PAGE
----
Advantages and Disadvantages
Below are the points to explain the advantages and disadvantages of the same:
- The determinant of Estimated Available Profit for Equity Holders: Analysts can look at the prior years’ profits and make an estimate of the current year’s profit but deducting the interest expense from the same. Interest expense is fixed and can be calculated from the debt ratio and balance sheet information on the percentage of interest. This expectation can lead to analysts planning their investment into the company
- Keeps a Check on Debt Levels: Once the companies have this number in front of them and the targeted capital structure, they can restrict taking on unwarranted levels of debt because they would be aware that the assets of the company are not sufficient to pay off additional debt. If that is the case then the ratio helps in keeping a check on debt levels of the company.
- Can Indicate when a Company Should Borrow More: Companies with a very low debt ratio could mean that the company is missing out on the available growth opportunities. There it acts as a reminder for the companies to increase debt and benefit from quicker growth and tax savings as the interest on the debt is tax-deductible
- Calculation Methodology: The ratio can be calculated in different manners and as explained earlier and therefore, before drawing any comparisons between two companies, adjustment is required to be made to the ratios for bringing them to a comparative level. Finding the inclusions and the method of calculation makes such comparison cumbersome
- Varies from One Industry to Another: The ratio varies from one industry to another as various industries have different needs for capital. Those Industries which require a huge investment in fixed assets, generally have a higher ratio because initially the amount of capital required might be too huge for a company to raise a through equity. Therefore the ratio doesn’t facilitate inter-industry comparison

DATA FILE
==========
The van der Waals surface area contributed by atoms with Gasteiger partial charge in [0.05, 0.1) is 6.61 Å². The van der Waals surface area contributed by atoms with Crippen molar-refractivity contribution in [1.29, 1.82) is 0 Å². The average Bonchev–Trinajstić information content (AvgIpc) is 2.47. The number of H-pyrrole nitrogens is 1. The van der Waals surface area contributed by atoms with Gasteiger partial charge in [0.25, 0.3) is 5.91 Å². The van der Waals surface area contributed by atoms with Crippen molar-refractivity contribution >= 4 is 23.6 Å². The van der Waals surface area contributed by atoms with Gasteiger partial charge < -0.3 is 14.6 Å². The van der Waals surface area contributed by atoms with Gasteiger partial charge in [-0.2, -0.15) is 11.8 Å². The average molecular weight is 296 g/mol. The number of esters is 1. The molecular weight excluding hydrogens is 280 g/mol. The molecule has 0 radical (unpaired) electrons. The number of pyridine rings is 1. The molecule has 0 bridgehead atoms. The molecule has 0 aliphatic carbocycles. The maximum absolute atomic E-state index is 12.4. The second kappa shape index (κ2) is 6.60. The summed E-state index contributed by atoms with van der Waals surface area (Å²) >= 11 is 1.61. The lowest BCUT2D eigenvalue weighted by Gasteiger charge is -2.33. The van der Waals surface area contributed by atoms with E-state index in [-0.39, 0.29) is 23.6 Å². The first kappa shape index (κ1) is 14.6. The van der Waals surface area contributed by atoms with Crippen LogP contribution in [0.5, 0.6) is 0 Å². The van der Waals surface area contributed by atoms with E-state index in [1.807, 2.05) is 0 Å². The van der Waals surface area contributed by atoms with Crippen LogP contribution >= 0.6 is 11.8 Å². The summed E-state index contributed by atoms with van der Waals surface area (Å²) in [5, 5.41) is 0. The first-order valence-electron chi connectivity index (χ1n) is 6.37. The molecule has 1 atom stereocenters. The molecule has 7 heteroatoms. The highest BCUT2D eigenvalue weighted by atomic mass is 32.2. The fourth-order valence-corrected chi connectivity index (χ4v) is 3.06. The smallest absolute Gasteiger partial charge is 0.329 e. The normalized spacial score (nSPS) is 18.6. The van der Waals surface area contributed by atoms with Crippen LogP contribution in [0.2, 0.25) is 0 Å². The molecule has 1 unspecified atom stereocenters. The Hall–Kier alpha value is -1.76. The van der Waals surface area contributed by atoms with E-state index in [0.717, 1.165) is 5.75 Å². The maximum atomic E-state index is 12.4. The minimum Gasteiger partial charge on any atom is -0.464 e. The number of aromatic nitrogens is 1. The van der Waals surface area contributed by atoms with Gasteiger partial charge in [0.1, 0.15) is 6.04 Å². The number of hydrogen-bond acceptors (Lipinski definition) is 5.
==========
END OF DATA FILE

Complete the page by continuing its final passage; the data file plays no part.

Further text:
Therefore, we are now aware that the Debt ratio is a type of leverage ratio and is one of the constituents of the category called the Gearing ratio. It facilitates a comparison between companies and therefore helps the prospective investors in determining the investment suitability. The ratio acts as a barometer of the risk of the company and thereby enables it to address the risk levels if the ratio is very high to keep attracting a larger pool of investors.
There are several calculation techniques of the ratio which makes it necessary for the investor to carefully go through the same in the process of drawing a comparison and also a prerequisite of such a comparison is that the companies should be in the same industry and have similar stature, that is ensuring an apple to apple comparison so that the outcome of such a comparison is meaningful.
This is a guide to the Debt Ratio. Here we discuss how to calculate along with practical examples. We also provide a downloadable excel template. You may also look at the following articles to learn more –